The debate over whether increased levels of international trade can lead to fewer world conflicts has been raging in political science and economics circles for years now.
In 2009, the Asian Development Bank (ADB) found that open trade and interconnectedness significantly promoted peace, and helped neighbouring nations to avoid conflict.
However, ADB research findings emphasized that global trade and interdependence had more of an impact on creating peace by lessening the likelihood of military conflict between nations located at a distance from each other, than for nations sharing common borders.
Keeping fragile states peaceful
Last week, a leading think tank in Washington – the Brookings Institution, with members of the World Bank – weighed in on one aspect of this debate: Trade can have a substantial impact on whether or not fragile economies will remain peaceful or backslide into conflict.
The findings do not attempt to answer the larger question of whether major trade deals between world powers will lead to fewer military contests. But the study does suggest that so long as international trade to fragile countries continues, and local populations are provided with necessities as a result of this trade, conflict is unlikely to break out.
Fragile states’ are defined as low-income countries that are “unable to meet their population’s expectations or manage changes in expectations and capacity through the political process,” according to the Organisation for Economic Co-Operation and Development.
By 2030, around 90% of those living in extreme poverty will be based in fragile states.
These states are extremely dependent on international trade for food and basic commodities, so it follows that an increase in international trade would lead to more food and necessities. Conversely, fragile states are overwhelmingly dependent on natural resources – such as oil, gas, and mineral commodities – as their primary exports.
Should the prices of these exported commodities rise by as much as 10% on the global market, the likelihood of an increase of conflict in these areas ranges between 2.2% and 2.5%.
The fight for natural resources
The World Bank explains this relationship by citing the “rapacity effect”, which acknowledges that violence is possible, and likely, in cases where individuals or groups attempt to appropriate ownership of natural resources.
Case studies of oil price increases in Democratic Republic of Congo, Colombia, and elsewhere in sub-Saharan Africa support this theory.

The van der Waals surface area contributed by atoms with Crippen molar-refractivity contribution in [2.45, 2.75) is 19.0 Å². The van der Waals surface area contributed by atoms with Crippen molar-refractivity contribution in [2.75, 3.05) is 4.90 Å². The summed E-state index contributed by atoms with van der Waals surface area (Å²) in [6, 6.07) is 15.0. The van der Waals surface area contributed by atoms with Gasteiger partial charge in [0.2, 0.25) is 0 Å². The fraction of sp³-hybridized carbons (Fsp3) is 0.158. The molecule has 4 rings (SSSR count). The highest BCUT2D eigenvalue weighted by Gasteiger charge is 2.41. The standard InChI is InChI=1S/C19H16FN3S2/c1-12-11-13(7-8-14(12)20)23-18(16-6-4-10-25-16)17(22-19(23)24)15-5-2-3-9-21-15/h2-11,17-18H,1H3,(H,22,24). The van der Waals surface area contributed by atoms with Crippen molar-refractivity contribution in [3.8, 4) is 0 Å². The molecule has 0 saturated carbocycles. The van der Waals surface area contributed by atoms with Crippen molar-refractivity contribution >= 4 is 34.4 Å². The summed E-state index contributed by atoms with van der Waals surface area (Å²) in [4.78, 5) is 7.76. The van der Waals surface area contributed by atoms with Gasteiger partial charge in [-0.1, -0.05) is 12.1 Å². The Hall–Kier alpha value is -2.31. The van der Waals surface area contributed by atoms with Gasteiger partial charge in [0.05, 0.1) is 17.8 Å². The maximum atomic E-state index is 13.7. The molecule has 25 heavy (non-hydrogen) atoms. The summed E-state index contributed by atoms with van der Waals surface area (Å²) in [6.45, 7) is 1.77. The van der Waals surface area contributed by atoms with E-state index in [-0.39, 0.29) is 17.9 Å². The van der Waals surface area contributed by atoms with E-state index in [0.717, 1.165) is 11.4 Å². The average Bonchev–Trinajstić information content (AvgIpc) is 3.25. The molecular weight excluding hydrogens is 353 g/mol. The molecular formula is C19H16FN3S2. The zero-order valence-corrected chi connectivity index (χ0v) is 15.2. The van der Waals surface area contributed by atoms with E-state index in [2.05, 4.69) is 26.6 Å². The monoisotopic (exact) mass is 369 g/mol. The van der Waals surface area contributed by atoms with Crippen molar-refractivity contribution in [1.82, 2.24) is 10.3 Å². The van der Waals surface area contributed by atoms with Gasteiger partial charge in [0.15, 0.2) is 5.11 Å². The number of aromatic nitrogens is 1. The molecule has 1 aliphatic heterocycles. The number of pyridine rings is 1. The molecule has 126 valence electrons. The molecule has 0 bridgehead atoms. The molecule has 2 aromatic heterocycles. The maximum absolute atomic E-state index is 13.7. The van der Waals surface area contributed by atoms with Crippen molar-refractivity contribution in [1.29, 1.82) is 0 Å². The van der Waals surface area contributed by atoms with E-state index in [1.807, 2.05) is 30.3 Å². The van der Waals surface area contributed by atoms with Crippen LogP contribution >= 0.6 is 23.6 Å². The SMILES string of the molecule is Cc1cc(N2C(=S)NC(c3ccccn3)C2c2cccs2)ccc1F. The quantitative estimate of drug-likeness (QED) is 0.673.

However, when global trade causes local incomes to rise, the likelihood of conflict has been found to decrease. Yet, because most fragile states depend heavily on natural resources and commodities for the bulk of their GDP, these countries are also much more susceptible to wild changes in commodity and resources prices – which means that they are also much more vulnerable to conflict than countries with more diversified economies.
So how can countries falling into this category benefit from the sale of commodities, while still maintaining peace?
Let citizens benefit from trade revenue
According to the World Bank, the first step is in establishing transparency in how much revenue is raised from these industries. International efforts include the Kimberley Process (for diamond sales) and the Extractive Industries Transfer Initiative (EITI) for other commodities-based industries.
Countries can also establish a sovereign wealth fund by which citizens would directly benefit from revenues generated by commodities. The US state of Alaska has an Alaskan Permanent Fund which provides small dividends for Alaskan residents from resource revenues.
In 1990, Norway established what is now referred to as the Government Pension Fund Global. All surplus in the national economy is invested in the fund, which will be used to meet demands in public pension expenditures – for education, roads, and so forth – once Norwegian oil production declines.
For resource-rich countries forced to contend with rebel groups, the World Bank recommends that profits from resource extraction be used to mollify militant groups, as Nigeria did to quell resistance to the government in the Niger Delta.
Promoting trade with immediate neighbors and having more stable countries invest in a global program to shield fragile states from pricing shocks [of commodities], the World Bank found, may also lower the likelihood of conflict.
Do you agree that as we get more involved in trading internationally we can also be encouraging world peace?